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Estate agents are banned from saying ‘master bedroom’ due to its allusions to sexism and slavery

Estate agents are banned from saying ‘master bedroom’ due to its allusions to sexism and slavery as the market tries to appeal to ‘broad-minded’ younger buyers

  • Agents across London and the South will use ‘primary’ or ‘principle’ bedroom 
  • The move follows some estate agents in the U.S. who had done the same
  • The U.S. agents made the change after being called out by singer John Legend 

The term ‘master bedroom’ will no longer be used by dozens of estate agents in England due to its allusions to sexism and slavery.

Agents across London and the south will ditch the term in order to appeal to younger, socially conscious buyers.

They will instead be introduced to the ‘primary’ or ‘principal’ bedroom reported The Times.

The term ‘master bedroom’ has been banned by dozens of estate agents because of its connotations of slavery and sexism, and instead will be introduced as the ‘primary’ or principle’ bedroom (stock image)

Twitter to stop using racially-charged programming terms like ‘master’ and ‘blacklist’ 

Twitter has phased out insensitive programming terms that reference slavery after a petition by employees.

According to a report from CNET, engineers successfully convinced Twitter to nix the terms ‘master’ and ‘slave’ which are commonly used in programming language to describe the interaction between different processes. 

The policy shift and subsequent call to change insensitive language was prompted by an email sent to employees titled, ‘automatic slave rekick.’

Regynald Augustin, a Black programmer who works for Twitter, started the efforts at the company and told CNET, ‘…with ‘rekick’ – I was madder than I ever thought I’d be in the workplace.’

Augstin began lobbying the company to shift its usage of racially charged terms in January, pre-dating the recent rise of Black Lives Matter protests against racial inequality.  

Peter Wetherell, executive chairman of Wetherell in Mayfair, said the term would be changed on all his listings.

He told The Times: ‘These changes are being driven by political correctness and dramatic transformations in the buyer demographic across prime central London.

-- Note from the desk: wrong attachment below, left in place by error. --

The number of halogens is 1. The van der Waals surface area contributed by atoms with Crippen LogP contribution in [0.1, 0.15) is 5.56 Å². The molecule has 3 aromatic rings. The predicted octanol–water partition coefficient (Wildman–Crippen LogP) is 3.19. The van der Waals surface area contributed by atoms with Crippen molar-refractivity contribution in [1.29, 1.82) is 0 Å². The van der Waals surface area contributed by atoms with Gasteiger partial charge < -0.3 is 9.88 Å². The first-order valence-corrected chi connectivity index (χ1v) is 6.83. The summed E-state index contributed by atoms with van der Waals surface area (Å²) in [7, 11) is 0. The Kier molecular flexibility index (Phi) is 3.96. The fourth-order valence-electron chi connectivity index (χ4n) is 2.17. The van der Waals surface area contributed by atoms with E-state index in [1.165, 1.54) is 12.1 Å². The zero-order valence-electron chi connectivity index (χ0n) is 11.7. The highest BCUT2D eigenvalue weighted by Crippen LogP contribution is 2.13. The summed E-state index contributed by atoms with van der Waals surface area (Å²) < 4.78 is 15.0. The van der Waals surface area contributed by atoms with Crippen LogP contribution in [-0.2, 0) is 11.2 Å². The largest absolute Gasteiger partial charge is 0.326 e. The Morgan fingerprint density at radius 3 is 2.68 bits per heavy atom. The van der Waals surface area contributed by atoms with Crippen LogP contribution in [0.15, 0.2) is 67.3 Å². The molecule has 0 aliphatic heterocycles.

‘The typical buyers are now aged from their early twenties to their mid-forties and from all over the world.

‘This young demographic tends to be very broad-minded and find any form of racism or sexism deeply offensive.’ 

The move echoes some realtors in the US, who were called out by singer John Legend for still using the term ‘master’. The Houston Association of Realtors announced its desire to discontinue the term last week.

David Westgate of Andrews, a Bristol estate agent chain with 50 offices, said the ongoing Black Lives Matter movement had made the company more ‘aware’ of their behaviour and wanted to ‘make sure people are treated with respect’.

Other estate agent directors claimed they would be able to make sure no client was offended by using ‘neutral and non-offensive’ marketing terms – for example, not using ‘his’ and ‘her’ bathrooms with a same-sex couple.

However, the move was opposed by some such as Edward Heaton, who founded buying agency, Heaton and Partners.

He said: ‘It is ludicrous that we should be expected to ignore our history and heritage to placate a vociferous minority.’ 

The National Association of Estate Agents declined to comment.

The move follows some in the US making the same change after singer John Legend, pictured above during a rehearsal, called them out for still using the term

The move follows some in the US making the same change after singer John Legend, pictured above during a rehearsal, called them out for still using the term

Some estate agents have welcomed the move, saying that the Black Lives Matter movement have opened their minds to the issue, while others have called it 'ludicrous'

Some estate agents have welcomed the move, saying that the Black Lives Matter movement have opened their minds to the issue, while others have called it ‘ludicrous’

Read more at DailyMail.co.uk


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